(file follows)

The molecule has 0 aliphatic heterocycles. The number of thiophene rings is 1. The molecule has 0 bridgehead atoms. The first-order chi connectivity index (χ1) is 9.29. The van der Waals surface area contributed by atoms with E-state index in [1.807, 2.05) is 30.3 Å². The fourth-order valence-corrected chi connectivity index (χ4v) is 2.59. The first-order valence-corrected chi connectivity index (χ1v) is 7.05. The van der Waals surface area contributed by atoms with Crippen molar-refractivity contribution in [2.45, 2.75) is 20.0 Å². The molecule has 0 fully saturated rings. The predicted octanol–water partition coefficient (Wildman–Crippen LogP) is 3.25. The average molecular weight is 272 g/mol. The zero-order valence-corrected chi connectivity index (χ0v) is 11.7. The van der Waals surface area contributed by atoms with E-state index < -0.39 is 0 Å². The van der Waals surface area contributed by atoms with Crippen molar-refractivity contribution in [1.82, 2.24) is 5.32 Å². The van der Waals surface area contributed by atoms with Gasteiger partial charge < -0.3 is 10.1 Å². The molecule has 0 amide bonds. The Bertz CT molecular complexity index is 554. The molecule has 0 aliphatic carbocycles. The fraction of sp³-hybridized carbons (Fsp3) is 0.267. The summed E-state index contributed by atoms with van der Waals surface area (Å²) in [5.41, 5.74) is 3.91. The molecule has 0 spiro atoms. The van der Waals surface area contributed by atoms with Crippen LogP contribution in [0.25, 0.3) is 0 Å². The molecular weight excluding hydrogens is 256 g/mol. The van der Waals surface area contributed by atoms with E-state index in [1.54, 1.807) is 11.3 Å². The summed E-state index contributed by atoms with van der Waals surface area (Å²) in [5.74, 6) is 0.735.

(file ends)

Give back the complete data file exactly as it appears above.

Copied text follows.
The molecule has 0 aliphatic heterocycles. The number of thiophene rings is 1. The molecule has 0 bridgehead atoms. The first-order chi connectivity index (χ1) is 9.29. The van der Waals surface area contributed by atoms with E-state index in [1.807, 2.05) is 30.3 Å². The fourth-order valence-corrected chi connectivity index (χ4v) is 2.59. The first-order valence-corrected chi connectivity index (χ1v) is 7.05. The van der Waals surface area contributed by atoms with Crippen molar-refractivity contribution in [2.45, 2.75) is 20.0 Å². The molecule has 0 fully saturated rings. The predicted octanol–water partition coefficient (Wildman–Crippen LogP) is 3.25. The average molecular weight is 272 g/mol. The zero-order valence-corrected chi connectivity index (χ0v) is 11.7. The van der Waals surface area contributed by atoms with E-state index < -0.39 is 0 Å². The van der Waals surface area contributed by atoms with Crippen molar-refractivity contribution in [1.82, 2.24) is 5.32 Å². The van der Waals surface area contributed by atoms with Gasteiger partial charge < -0.3 is 10.1 Å². The molecule has 0 amide bonds. The Bertz CT molecular complexity index is 554. The molecule has 0 aliphatic carbocycles. The fraction of sp³-hybridized carbons (Fsp3) is 0.267. The summed E-state index contributed by atoms with van der Waals surface area (Å²) in [5.41, 5.74) is 3.91. The molecule has 0 spiro atoms. The van der Waals surface area contributed by atoms with Crippen LogP contribution in [0.25, 0.3) is 0 Å². The molecular weight excluding hydrogens is 256 g/mol. The van der Waals surface area contributed by atoms with E-state index in [1.54, 1.807) is 11.3 Å². The summed E-state index contributed by atoms with van der Waals surface area (Å²) in [5.74, 6) is 0.735.